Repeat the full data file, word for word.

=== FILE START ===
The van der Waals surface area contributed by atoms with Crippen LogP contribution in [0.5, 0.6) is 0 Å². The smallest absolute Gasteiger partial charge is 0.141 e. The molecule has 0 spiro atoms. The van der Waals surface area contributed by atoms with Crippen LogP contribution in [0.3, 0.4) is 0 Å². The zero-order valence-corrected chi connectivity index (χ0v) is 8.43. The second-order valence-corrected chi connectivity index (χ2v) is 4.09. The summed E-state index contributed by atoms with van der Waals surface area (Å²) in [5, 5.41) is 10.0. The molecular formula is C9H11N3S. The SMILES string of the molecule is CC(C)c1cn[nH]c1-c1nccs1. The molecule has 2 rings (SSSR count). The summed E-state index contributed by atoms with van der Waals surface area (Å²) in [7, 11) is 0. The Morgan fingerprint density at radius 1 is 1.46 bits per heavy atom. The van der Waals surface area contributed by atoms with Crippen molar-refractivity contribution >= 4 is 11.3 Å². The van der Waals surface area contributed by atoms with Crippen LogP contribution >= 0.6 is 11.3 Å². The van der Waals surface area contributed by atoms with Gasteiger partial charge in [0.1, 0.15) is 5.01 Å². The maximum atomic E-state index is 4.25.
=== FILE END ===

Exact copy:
The van der Waals surface area contributed by atoms with Crippen LogP contribution in [0.5, 0.6) is 0 Å². The smallest absolute Gasteiger partial charge is 0.141 e. The molecule has 0 spiro atoms. The van der Waals surface area contributed by atoms with Crippen LogP contribution in [0.3, 0.4) is 0 Å². The zero-order valence-corrected chi connectivity index (χ0v) is 8.43. The second-order valence-corrected chi connectivity index (χ2v) is 4.09. The summed E-state index contributed by atoms with van der Waals surface area (Å²) in [5, 5.41) is 10.0. The molecular formula is C9H11N3S. The SMILES string of the molecule is CC(C)c1cn[nH]c1-c1nccs1. The molecule has 2 rings (SSSR count). The summed E-state index contributed by atoms with van der Waals surface area (Å²) in [7, 11) is 0. The Morgan fingerprint density at radius 1 is 1.46 bits per heavy atom. The van der Waals surface area contributed by atoms with Crippen molar-refractivity contribution >= 4 is 11.3 Å². The van der Waals surface area contributed by atoms with Crippen LogP contribution >= 0.6 is 11.3 Å². The van der Waals surface area contributed by atoms with Gasteiger partial charge in [0.1, 0.15) is 5.01 Å². The maximum atomic E-state index is 4.25.